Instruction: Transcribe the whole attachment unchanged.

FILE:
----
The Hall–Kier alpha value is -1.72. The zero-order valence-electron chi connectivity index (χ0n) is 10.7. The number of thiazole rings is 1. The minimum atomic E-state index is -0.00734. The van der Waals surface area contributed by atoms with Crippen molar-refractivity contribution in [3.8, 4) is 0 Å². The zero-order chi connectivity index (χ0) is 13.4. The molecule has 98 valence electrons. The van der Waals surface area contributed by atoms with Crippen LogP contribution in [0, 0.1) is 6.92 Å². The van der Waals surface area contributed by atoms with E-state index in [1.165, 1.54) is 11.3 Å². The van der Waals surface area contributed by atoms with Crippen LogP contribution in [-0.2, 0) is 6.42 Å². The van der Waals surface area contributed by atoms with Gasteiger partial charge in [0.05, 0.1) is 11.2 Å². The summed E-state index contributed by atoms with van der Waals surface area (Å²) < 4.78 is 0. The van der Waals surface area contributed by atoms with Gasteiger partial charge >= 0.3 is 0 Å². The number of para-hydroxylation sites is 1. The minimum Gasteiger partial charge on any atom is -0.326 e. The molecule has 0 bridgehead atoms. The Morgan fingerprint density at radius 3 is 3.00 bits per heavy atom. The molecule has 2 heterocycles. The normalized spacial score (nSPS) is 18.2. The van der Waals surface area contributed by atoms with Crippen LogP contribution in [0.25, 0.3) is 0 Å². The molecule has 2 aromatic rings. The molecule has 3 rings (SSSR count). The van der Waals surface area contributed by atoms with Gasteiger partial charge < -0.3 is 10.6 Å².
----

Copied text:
The Hall–Kier alpha value is -1.72. The zero-order valence-electron chi connectivity index (χ0n) is 10.7. The number of thiazole rings is 1. The minimum atomic E-state index is -0.00734. The van der Waals surface area contributed by atoms with Crippen molar-refractivity contribution in [3.8, 4) is 0 Å². The zero-order chi connectivity index (χ0) is 13.4. The molecule has 98 valence electrons. The van der Waals surface area contributed by atoms with Crippen LogP contribution in [0, 0.1) is 6.92 Å². The van der Waals surface area contributed by atoms with E-state index in [1.165, 1.54) is 11.3 Å². The van der Waals surface area contributed by atoms with Crippen LogP contribution in [-0.2, 0) is 6.42 Å². The van der Waals surface area contributed by atoms with Gasteiger partial charge in [0.05, 0.1) is 11.2 Å². The summed E-state index contributed by atoms with van der Waals surface area (Å²) < 4.78 is 0. The van der Waals surface area contributed by atoms with Gasteiger partial charge >= 0.3 is 0 Å². The number of para-hydroxylation sites is 1. The minimum Gasteiger partial charge on any atom is -0.326 e. The molecule has 0 bridgehead atoms. The Morgan fingerprint density at radius 3 is 3.00 bits per heavy atom. The molecule has 2 heterocycles. The normalized spacial score (nSPS) is 18.2. The van der Waals surface area contributed by atoms with Crippen LogP contribution in [0.25, 0.3) is 0 Å². The molecule has 2 aromatic rings. The molecule has 3 rings (SSSR count). The van der Waals surface area contributed by atoms with Gasteiger partial charge < -0.3 is 10.6 Å².